The canonical height of an algebraic point on an elliptic curve.

*(English)*Zbl 0973.11062Let \(K\) be an algebraic number field of degree \(d\) with ring of integers \(O_K\). Let \(E\) be an elliptic curve defined over \(K\) given by an equation \(y^2+a_1xy+a_3y=x^3+a_2x^2+a_4x+a_6\) with \(a_1,\ldots,a_6\in K\). Let \(\Delta_E\) denote the discriminant of \(E\). Denote by \(\widehat{h}\) the global canonical height of \(E\). It is well-known that \(\widehat{h}\) is a positive definite quadratic form on \(E(K)/E(K)_{\text{tors}}\). J. H. Silverman [Math. Comput. 51, 339–358 (1988; Zbl 0656.14016)] gave an algorithm which for a given point \(Q\in E(K)\) computes an approximation to \(\widehat{h}(Q)\). His algorithm is based on the decomposition of \(\widehat{h}\) into local canonical heights. Silverman’s method gives a very accurate approximation but it has the disadvantage that it requires the factorization of \(\Delta_E\) into prime ideal factors. This may considerably slow down the algorithm if \(\Delta_E\) has large norm. In another paper, J. H. Silverman [Math. Comput. 66, 787–805 (1997; Zbl 0898.11021)] published a modification of his algorithm which in many cases, (e.g., if \(\Delta_E\) is square-free) but not yet in all cases eliminates the necessity to factor \(\Delta_E\).

In the present paper the authors suggest another method to compute an approximation of \(\widehat{h}(Q)\) which completely avoids the factorization of \(\Delta_E\). Let \(\overline{K}\) denote the algebraic closure of \(K\). Using a suitable recurrence relation one may define a sequence of so-called division polynomials \(\psi_n\in O_K[x,y]\) with the property that the zeros of \(\psi_n\) lying on \(E(\overline{K})\) are precisely the points in \(E(\overline{K})\) of order dividing \(n\). Let \(T\) be the set consisting of the infinite prime on \(\mathbb{Q}\) and of the prime numbers dividing \(N_{K/ \mathbb Q}(\Delta_E)\). For \(Q=(x_Q,y_Q)\in E(K)\), put \(F_n(Q):= \prod_{p\in T} |N_{K/ \mathbb{Q}}(\psi_n(x_Q,y_Q))|_p\). Then the authors show that \(\widehat{h}(Q)=\lim_{n\to\infty}{1\over n^2}\log F_n(Q)\). Their proof uses estimates by S. David on linear forms in elliptic logarithms. The authors argue that in order to compute \(F_n(Q)\) no factorization of \(\Delta_E\) is required. Further they argue that for \(n\) not too large \(F_n(Q)\) gives an approximation to \(\widehat{h}(Q)\) which is not as good as Silverman’s, but sufficiently strong for many applications. In the last section of their paper they give some numerical examples.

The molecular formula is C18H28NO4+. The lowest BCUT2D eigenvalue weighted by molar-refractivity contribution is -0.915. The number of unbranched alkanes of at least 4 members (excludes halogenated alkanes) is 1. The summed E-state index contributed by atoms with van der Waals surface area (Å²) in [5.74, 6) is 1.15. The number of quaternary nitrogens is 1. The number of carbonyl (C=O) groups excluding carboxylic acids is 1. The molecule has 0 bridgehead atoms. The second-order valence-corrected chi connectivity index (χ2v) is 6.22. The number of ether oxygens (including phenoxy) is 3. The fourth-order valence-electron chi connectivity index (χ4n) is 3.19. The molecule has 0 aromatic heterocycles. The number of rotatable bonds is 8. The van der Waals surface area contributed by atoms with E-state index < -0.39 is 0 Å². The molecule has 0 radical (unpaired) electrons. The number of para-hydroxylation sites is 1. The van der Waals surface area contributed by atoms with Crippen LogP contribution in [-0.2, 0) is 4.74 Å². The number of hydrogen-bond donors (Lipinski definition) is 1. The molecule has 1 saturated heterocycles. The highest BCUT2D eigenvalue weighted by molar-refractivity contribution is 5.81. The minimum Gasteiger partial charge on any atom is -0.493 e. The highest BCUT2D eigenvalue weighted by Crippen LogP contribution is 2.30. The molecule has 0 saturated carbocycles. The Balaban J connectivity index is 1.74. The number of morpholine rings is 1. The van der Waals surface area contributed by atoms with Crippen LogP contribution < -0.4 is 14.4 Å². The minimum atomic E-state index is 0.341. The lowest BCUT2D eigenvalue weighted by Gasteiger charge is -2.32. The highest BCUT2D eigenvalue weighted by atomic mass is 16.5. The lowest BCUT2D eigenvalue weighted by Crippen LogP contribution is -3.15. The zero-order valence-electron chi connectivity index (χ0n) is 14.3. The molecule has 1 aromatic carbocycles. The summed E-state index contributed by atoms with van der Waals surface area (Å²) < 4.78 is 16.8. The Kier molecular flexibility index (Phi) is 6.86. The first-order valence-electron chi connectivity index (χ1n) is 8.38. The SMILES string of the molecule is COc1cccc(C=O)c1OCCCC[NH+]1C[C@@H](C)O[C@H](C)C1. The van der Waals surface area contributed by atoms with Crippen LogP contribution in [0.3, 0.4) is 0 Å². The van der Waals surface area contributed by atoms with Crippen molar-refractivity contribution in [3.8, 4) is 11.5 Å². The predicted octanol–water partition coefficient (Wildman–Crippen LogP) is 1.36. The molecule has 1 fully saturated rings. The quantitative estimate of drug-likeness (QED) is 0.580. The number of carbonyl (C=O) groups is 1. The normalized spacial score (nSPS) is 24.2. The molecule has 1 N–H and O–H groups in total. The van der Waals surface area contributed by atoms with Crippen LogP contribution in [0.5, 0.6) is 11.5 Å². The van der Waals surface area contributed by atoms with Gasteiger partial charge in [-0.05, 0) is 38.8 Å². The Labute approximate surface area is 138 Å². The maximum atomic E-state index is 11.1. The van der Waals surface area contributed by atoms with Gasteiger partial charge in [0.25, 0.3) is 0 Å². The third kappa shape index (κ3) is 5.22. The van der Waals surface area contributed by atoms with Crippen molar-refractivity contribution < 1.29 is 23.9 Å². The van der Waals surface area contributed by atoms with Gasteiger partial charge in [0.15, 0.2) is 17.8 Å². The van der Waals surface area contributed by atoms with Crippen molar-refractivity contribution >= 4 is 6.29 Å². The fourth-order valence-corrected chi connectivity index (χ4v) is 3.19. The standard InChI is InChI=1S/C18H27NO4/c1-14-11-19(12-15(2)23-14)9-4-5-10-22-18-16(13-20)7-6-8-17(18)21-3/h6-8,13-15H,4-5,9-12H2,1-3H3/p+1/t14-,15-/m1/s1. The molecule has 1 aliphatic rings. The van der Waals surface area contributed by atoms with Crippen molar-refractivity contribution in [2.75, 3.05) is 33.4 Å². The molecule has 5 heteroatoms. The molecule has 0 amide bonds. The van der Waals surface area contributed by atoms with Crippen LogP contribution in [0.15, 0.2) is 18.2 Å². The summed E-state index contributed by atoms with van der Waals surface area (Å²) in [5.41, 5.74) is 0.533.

In the present paper the authors suggest another method to compute an approximation of \(\widehat{h}(Q)\) which completely avoids the factorization of \(\Delta_E\). Let \(\overline{K}\) denote the algebraic closure of \(K\). Using a suitable recurrence relation one may define a sequence of so-called division polynomials \(\psi_n\in O_K[x,y]\) with the property that the zeros of \(\psi_n\) lying on \(E(\overline{K})\) are precisely the points in \(E(\overline{K})\) of order dividing \(n\). Let \(T\) be the set consisting of the infinite prime on \(\mathbb{Q}\) and of the prime numbers dividing \(N_{K/ \mathbb Q}(\Delta_E)\). For \(Q=(x_Q,y_Q)\in E(K)\), put \(F_n(Q):= \prod_{p\in T} |N_{K/ \mathbb{Q}}(\psi_n(x_Q,y_Q))|_p\). Then the authors show that \(\widehat{h}(Q)=\lim_{n\to\infty}{1\over n^2}\log F_n(Q)\). Their proof uses estimates by S. David on linear forms in elliptic logarithms. The authors argue that in order to compute \(F_n(Q)\) no factorization of \(\Delta_E\) is required. Further they argue that for \(n\) not too large \(F_n(Q)\) gives an approximation to \(\widehat{h}(Q)\) which is not as good as Silverman’s, but sufficiently strong for many applications. In the last section of their paper they give some numerical examples.

Reviewer: Jan-Hendrik Evertse (Leiden)